16 Rules to Create Good Habits

We first make our habits, and then our habits makes us.

By Yabesh Dutta

Habits are the autopilot scripts your brain writes, to decrease the cognitive load of recurring problems. Most of the habits are formed unconsciously, naturally from the people, work, and environment around us. This also may bring us to some or many bad habits, with no benefits or negative consequences.

But if we got the power or skill to make and break habits consciously, then we can make better habits and break the ones we don’t need. And it is Completely possible to do so.

Many believe that building habits can make their life dull and won’t give them enough freedom. Habits don’t restrict freedom, they create it. In fact, people who don’t handle their habits are always the ones with the least amount of freedom. For example, people without good financial habits don’t have any control over their money.

To make new good habits— We have to understand the Four Laws of Behavior Change by James Clear, the author of Atomic Habits. But before we get into it, let’s first understand Habits themselves.

How habits works and are formed?

The process of building a new habit can be divided into four simple steps: cue, craving, response, and reward. All these four steps are the fundamental parts of habit-forming and can help us understand what a habit is, how it works and how to improve it.

habits cycle

The four-step process is the backbone of every habit. All habits proceed in the same order: cue, craving, response, and reward. Your run through these steps in the same order.

First, we have the cue. The cue triggers your brain to perform an action or initiate a behavior. It gives your brain a prediction of the reward. Your brain is continuously looking around internal and external hints of where rewards are located. Cue is the first indication of a reward, which naturally leads to craving.

Craving, the second step. Craving is the motive force behind every habit. Without some level of desire or motivation, there is no reason to do it. What you crave is not the habit but the state change it delivers. You do not crave to watch television but to be entertained. You do not crave a cigarette but the feeling of relief it gives.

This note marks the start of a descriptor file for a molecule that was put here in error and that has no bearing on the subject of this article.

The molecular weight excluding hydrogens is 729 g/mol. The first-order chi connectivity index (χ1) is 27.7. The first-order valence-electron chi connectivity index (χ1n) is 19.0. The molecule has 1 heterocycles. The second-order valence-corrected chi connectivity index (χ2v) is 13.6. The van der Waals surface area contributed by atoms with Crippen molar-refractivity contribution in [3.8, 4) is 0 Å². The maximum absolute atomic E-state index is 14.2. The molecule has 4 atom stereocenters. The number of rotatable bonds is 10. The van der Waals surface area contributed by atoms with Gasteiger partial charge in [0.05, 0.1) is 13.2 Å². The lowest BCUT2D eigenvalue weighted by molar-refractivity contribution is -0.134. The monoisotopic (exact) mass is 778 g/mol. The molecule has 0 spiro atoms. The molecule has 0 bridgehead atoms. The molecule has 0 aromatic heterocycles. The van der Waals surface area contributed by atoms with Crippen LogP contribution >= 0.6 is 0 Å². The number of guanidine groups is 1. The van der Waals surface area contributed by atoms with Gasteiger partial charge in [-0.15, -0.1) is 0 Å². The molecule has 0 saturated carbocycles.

Response, the third step. The response is the action or the habit you perform. Whether a response occurs or not depends on the motivation and friction associated with the behavior. Your response also depends on your abilities and even beliefs.

Finally, the reward. The Reward is the outcome you get at the end. It is an important factor that decides whether you should repeat the habit or not.

Here’s a quick practical example: Your room is dark (cue). You want to be able to see (craving). You turn on the lights (response). Your craving to see is satisfied (reward).

The Four Laws of Behavior Change

Before we learn new habits, we need a practical framework that we can use to design our habits. I refer to this framework as the Four Laws of Behavior Change, and it provides a simple set of rules to create new habits and break bad ones. Here’s how it works:

How to Create a Good Habit
The 1st law (Cue): Make it obvious.
The 2nd law (Craving): Make it attractive.
The 3rd law (Response): Make it easy.
The 4th law (Reward): Make it satisfying.
We can invert these laws to learn how to break a bad habits.

How to Break a Bad Habit
Inversion of the 1st law (Cue): Make it invisible.
Inversion of the 2nd law (Craving): Make it unattractive.
Inversion of the 3rd law (Response): Make it difficult.
Inversion of the 4th law (Reward): Make it unsatisfying.

How to Create Good Habits

Law 1: Make It Obvious (Cue)

A Human brain is continuously looking for cues. Some cues are so common that they often become invisible to our consciousness. For example, the phone next to you when you study or the cookie on the counter. The key is to remove cues of bad habits and add cues of good ones. First, we have to be aware of our current habits.

 

1. Write down your current habits: The Habit Scorecard

In the Japanese railway system, workers use the “Pointing and Calling” system as a safety system where workers point and call to their various cues, like a signal been green. They bring every detail to their conscious awareness, it seems silly but it greatly works. Our greatest challenge to changing habits is maintaining awareness of what we are doing. We can use “point and call” in our personal lives.

A practical way to do it is to create a Habits Scorecard. First, you have to create a list of your daily habits. Second, decide which is a good, a bad habit, or a neutral habit. You don’t need to change anything at first, simply acknowledge what is going on.

 

2. Be Certain: Use Implementation Intention